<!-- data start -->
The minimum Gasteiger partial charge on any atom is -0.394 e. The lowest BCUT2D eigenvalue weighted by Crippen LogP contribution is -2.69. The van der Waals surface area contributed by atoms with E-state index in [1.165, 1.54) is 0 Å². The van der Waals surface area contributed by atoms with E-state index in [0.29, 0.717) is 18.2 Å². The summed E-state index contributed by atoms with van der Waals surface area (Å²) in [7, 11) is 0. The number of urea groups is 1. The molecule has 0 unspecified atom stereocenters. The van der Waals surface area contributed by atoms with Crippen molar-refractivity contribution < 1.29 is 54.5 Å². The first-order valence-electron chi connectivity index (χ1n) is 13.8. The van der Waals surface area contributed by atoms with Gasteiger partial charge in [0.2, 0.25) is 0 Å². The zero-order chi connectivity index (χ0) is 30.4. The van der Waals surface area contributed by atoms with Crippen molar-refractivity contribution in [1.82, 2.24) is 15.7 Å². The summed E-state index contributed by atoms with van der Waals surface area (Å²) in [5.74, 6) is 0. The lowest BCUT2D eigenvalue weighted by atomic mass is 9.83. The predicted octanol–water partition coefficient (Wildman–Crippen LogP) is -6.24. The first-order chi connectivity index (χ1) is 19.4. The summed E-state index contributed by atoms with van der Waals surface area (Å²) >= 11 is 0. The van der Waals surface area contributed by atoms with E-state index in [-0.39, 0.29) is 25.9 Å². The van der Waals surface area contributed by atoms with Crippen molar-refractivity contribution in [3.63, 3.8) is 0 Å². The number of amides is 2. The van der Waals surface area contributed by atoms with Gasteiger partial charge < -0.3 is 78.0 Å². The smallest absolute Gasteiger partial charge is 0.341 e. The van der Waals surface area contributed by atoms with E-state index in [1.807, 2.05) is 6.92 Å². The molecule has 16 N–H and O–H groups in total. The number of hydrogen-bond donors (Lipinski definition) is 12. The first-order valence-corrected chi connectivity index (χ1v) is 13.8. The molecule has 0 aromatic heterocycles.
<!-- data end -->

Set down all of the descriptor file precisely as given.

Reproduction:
The minimum Gasteiger partial charge on any atom is -0.394 e. The lowest BCUT2D eigenvalue weighted by Crippen LogP contribution is -2.69. The van der Waals surface area contributed by atoms with E-state index in [1.165, 1.54) is 0 Å². The van der Waals surface area contributed by atoms with E-state index in [0.29, 0.717) is 18.2 Å². The summed E-state index contributed by atoms with van der Waals surface area (Å²) in [7, 11) is 0. The number of urea groups is 1. The molecule has 0 unspecified atom stereocenters. The van der Waals surface area contributed by atoms with Crippen molar-refractivity contribution < 1.29 is 54.5 Å². The first-order valence-electron chi connectivity index (χ1n) is 13.8. The van der Waals surface area contributed by atoms with Gasteiger partial charge in [0.2, 0.25) is 0 Å². The zero-order chi connectivity index (χ0) is 30.4. The van der Waals surface area contributed by atoms with Crippen molar-refractivity contribution in [1.82, 2.24) is 15.7 Å². The summed E-state index contributed by atoms with van der Waals surface area (Å²) in [5.74, 6) is 0. The lowest BCUT2D eigenvalue weighted by atomic mass is 9.83. The predicted octanol–water partition coefficient (Wildman–Crippen LogP) is -6.24. The first-order chi connectivity index (χ1) is 19.4. The summed E-state index contributed by atoms with van der Waals surface area (Å²) >= 11 is 0. The van der Waals surface area contributed by atoms with E-state index in [-0.39, 0.29) is 25.9 Å². The van der Waals surface area contributed by atoms with Crippen molar-refractivity contribution in [3.63, 3.8) is 0 Å². The number of amides is 2. The van der Waals surface area contributed by atoms with Gasteiger partial charge < -0.3 is 78.0 Å². The smallest absolute Gasteiger partial charge is 0.341 e. The van der Waals surface area contributed by atoms with E-state index in [1.807, 2.05) is 6.92 Å². The molecule has 16 N–H and O–H groups in total. The number of hydrogen-bond donors (Lipinski definition) is 12. The first-order valence-corrected chi connectivity index (χ1v) is 13.8. The molecule has 0 aromatic heterocycles.